This was his first attack which had lasted one month, he had never been confined in any lunatic asylum, the Supposed Cause of Insanity was "Domestic worry & hard work." He was neither suicidal nor considered dangerous to others.

 

He was a moderate drinker, with a good education, and Church of England. No relatives were similarly inflicted.

 

Medical Certificates, Facts indicating Insanity (from two doctors and two nurses), state:

 

(1) He is violent (2) He believes that he is being murdered (3) He said his sister had inherited the curse of Cain (4) He appealed for help against a supposed murderer

 

1. He said that he was going to be cut up, he therefore hid himself in bed 2. He said he thought he was going to be poisoned

 

i. He is under delusions that numerous people are conspired to take away his secrets ii. He is occasionally violent, for no apparent cause iii. He answers at random to questions asked him

 

i He continually asks for warm water & soap to wash his hands before playing the concertina in presence of the Queen ii That his sister was under the curse of Cain

 

He was discharged "Well" on 28th March 1889


Edited by Stephen Chambers, 03 May 2015 - 10:00 AM.


#31 Stephen Chambers

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Posted 02 May 2015 - 09:39 PM

The Admission Register entry also lists his Previous Place of Abode as 24, Castle Terrace, Nottingham, which a photograph reveals to have been in an area of picturesque but antiquated housing in the immediate vicinity of Castle Rock/Nottingham Castle: http://nottstalgia.c...=12911&p=267434

 

His Sureties (he was a private patient) are given as Annie Maccann (Householder), 55, Liverpool Street and Wm. Bywater Fisher (Concertina Manuf), 4, Little James St, Grays Inn Road [so Lachenal & Co.] and By Whose Authority Sent as William Hill Maccann, 42, Claremount St., Plymouth, brother, whilst his mother, Mrs. Makepeace (at the same address as William Hill Maccann) is given as next of kin.

 

His Bodily Condition is given as Fair State of Health and his Form of Mental Disorder as Partial Dementia [?] with Loss of Memory


Edited by Stephen Chambers, 03 May 2015 - 10:02 AM.


#32 Crane Driver

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Posted 08 May 2015 - 11:45 AM

Fascinating.  Another item to throw into the mix - an advert from 'The Era', May 26, 1900 -

 

"Wanted, Known, to Whom it May Concern, Mrs Minnie J. H. Maccann is still alive, and Offers a Reward of £5 to any Person who will inform her of any Certain Ladies making Certain False Statements against her.   Minnie J. H. Maccann, Batty's Circus, Stockton."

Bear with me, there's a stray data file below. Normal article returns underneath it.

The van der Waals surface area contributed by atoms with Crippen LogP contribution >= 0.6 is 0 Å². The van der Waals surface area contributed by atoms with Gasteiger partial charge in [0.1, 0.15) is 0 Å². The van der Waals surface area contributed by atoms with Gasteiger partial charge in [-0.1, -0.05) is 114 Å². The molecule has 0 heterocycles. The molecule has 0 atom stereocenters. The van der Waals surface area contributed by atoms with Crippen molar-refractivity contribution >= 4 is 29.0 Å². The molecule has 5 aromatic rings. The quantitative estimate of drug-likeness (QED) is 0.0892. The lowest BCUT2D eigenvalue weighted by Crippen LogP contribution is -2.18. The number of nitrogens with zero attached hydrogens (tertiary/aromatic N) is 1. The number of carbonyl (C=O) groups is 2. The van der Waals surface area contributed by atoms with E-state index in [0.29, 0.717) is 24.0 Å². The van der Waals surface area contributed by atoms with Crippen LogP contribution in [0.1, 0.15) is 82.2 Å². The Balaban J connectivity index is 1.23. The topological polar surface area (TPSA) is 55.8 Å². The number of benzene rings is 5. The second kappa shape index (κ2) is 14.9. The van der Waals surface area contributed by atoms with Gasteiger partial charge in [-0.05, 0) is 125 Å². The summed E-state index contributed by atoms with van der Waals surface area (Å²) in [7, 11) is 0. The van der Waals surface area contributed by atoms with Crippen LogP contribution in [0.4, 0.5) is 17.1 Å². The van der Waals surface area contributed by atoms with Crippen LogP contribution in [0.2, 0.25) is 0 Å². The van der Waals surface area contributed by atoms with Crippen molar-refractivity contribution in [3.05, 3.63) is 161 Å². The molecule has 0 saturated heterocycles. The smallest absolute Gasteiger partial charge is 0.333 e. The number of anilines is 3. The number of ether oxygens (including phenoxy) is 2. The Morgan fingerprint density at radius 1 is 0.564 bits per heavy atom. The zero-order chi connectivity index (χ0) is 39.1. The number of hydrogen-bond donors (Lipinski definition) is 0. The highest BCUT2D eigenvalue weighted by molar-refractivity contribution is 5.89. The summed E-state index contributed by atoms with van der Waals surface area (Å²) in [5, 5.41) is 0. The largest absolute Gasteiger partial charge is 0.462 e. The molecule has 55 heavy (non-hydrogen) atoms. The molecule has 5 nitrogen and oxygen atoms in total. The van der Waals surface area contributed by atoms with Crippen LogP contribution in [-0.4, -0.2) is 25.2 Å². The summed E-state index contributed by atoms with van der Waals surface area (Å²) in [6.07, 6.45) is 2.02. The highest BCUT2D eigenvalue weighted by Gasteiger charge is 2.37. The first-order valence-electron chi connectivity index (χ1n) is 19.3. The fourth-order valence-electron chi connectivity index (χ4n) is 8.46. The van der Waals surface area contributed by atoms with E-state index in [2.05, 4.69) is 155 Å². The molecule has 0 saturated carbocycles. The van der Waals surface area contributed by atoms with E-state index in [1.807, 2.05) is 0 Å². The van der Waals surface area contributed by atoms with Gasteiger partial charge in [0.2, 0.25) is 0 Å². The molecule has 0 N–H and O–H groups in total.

In the London Electoral Register of 1900, 'John H Maccann' is given as renting a single, unfurnished top floor room at 94 Kennington Road, Lambeth, from a Mr Frederick Robson of the same address.  This is the address at which Minnie Maccann appears in the 1901 Census, though John H is absent.

 

No wonder the Professor complained of "Domestic Worry".  Incidentally, the Minnie Maccann who appears in the Death Index for Liverpool 1908 doesn't seem, now I've seen the actual certificate, to be the same woman - she's described as 'spinster', for one thing.  She died in the Workhouse Infirmary of cancer.  What happened to 'Mrs Minnie J H Maccann' I have no idea.  Maybe she went on under another name.

 

To revert briefly to the original topic of this thread, most accounts of the Professor give his name as 'Maccann', though some do use 'McCann', probably as a more familiar spelling to the reporter.  His own publications use 'Maccann'.  The Prof's father, on the other hand, seems mainly to have used the spelling 'Macann' during his time as a mucician in Birmingham (roughly 1858-60).  This is in his own advertisements for his concertina business - perhaps small ads were charged by the letter?  Other sources give 'Mccann', 'Macan' and 'M'cann' amongst others.

 

Still no word on when the Prof died though.

 

Andrew



#33 Crane Driver

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Posted 09 May 2015 - 06:17 AM

Going back to Stephen's report of JH's mental health problem, the 1891 census gives 55 Liverpool St. London as the home of Mrs Annie Mackinnon, widow, a lodging house keeper.  There is a theatrical couple living at the same address, so this was possibly the Prof's digs in London.  Otherwise I can't identify an Annie Maccann from the Prof's family.  Unless it was actually Minnie Maccann, with whom the Prof is living in 1891 in Liverpool.

 

The Prof had two full sisters and three half-sisters, I'd guess the one he was talking about as having 'the curse of Cain' would be Lavinia Mary Hill Maccann (1868-1914).  In 1887, the year before he went to Bethlem, an advert for the Folly Theatre, Manchester includes both Professor Maccann, 'clever concertina soloist', and Miss Lavinia Maccann, 'vocalist'.  Perhaps they'd had a falling-out.

 

It all helps build up a picture of a person, not just a name.

 

Andrew



#34 Stephen Chambers

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Posted 11 May 2015 - 07:46 PM